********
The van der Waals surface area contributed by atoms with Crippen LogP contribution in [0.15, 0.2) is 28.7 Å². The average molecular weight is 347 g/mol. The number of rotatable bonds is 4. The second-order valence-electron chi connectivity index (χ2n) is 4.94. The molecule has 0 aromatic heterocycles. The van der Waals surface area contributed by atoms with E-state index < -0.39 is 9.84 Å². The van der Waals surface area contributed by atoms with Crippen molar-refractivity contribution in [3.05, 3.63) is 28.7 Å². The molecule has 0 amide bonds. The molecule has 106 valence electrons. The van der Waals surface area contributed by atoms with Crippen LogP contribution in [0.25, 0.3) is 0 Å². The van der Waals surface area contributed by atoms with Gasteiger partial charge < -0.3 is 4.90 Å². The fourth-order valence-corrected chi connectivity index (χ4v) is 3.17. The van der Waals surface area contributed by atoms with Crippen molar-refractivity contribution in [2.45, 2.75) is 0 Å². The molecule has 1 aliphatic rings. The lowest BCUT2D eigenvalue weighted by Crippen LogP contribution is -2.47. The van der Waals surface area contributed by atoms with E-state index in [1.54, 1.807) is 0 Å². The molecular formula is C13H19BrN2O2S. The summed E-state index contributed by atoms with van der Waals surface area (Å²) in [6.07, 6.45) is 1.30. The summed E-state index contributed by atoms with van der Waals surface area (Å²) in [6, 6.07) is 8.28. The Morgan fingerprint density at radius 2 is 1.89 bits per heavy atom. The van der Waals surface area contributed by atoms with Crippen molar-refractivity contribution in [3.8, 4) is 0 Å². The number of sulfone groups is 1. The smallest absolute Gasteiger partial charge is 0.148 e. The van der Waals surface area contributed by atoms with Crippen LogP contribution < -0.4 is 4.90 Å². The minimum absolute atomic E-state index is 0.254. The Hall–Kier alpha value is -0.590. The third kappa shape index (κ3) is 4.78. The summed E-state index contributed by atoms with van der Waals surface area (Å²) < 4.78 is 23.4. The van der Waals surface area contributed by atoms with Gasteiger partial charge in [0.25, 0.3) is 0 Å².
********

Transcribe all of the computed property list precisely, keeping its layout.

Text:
The van der Waals surface area contributed by atoms with Crippen LogP contribution in [0.15, 0.2) is 28.7 Å². The average molecular weight is 347 g/mol. The number of rotatable bonds is 4. The second-order valence-electron chi connectivity index (χ2n) is 4.94. The molecule has 0 aromatic heterocycles. The van der Waals surface area contributed by atoms with E-state index < -0.39 is 9.84 Å². The van der Waals surface area contributed by atoms with Crippen molar-refractivity contribution in [3.05, 3.63) is 28.7 Å². The molecule has 0 amide bonds. The molecule has 106 valence electrons. The van der Waals surface area contributed by atoms with Crippen LogP contribution in [0.25, 0.3) is 0 Å². The van der Waals surface area contributed by atoms with Gasteiger partial charge < -0.3 is 4.90 Å². The fourth-order valence-corrected chi connectivity index (χ4v) is 3.17. The van der Waals surface area contributed by atoms with Crippen molar-refractivity contribution in [2.45, 2.75) is 0 Å². The molecule has 1 aliphatic rings. The lowest BCUT2D eigenvalue weighted by Crippen LogP contribution is -2.47. The van der Waals surface area contributed by atoms with E-state index in [1.54, 1.807) is 0 Å². The molecular formula is C13H19BrN2O2S. The summed E-state index contributed by atoms with van der Waals surface area (Å²) in [6.07, 6.45) is 1.30. The summed E-state index contributed by atoms with van der Waals surface area (Å²) in [6, 6.07) is 8.28. The Morgan fingerprint density at radius 2 is 1.89 bits per heavy atom. The van der Waals surface area contributed by atoms with Crippen molar-refractivity contribution in [3.8, 4) is 0 Å². The number of sulfone groups is 1. The smallest absolute Gasteiger partial charge is 0.148 e. The van der Waals surface area contributed by atoms with Crippen LogP contribution < -0.4 is 4.90 Å². The minimum absolute atomic E-state index is 0.254. The Hall–Kier alpha value is -0.590. The third kappa shape index (κ3) is 4.78. The summed E-state index contributed by atoms with van der Waals surface area (Å²) < 4.78 is 23.4. The van der Waals surface area contributed by atoms with Gasteiger partial charge in [0.25, 0.3) is 0 Å².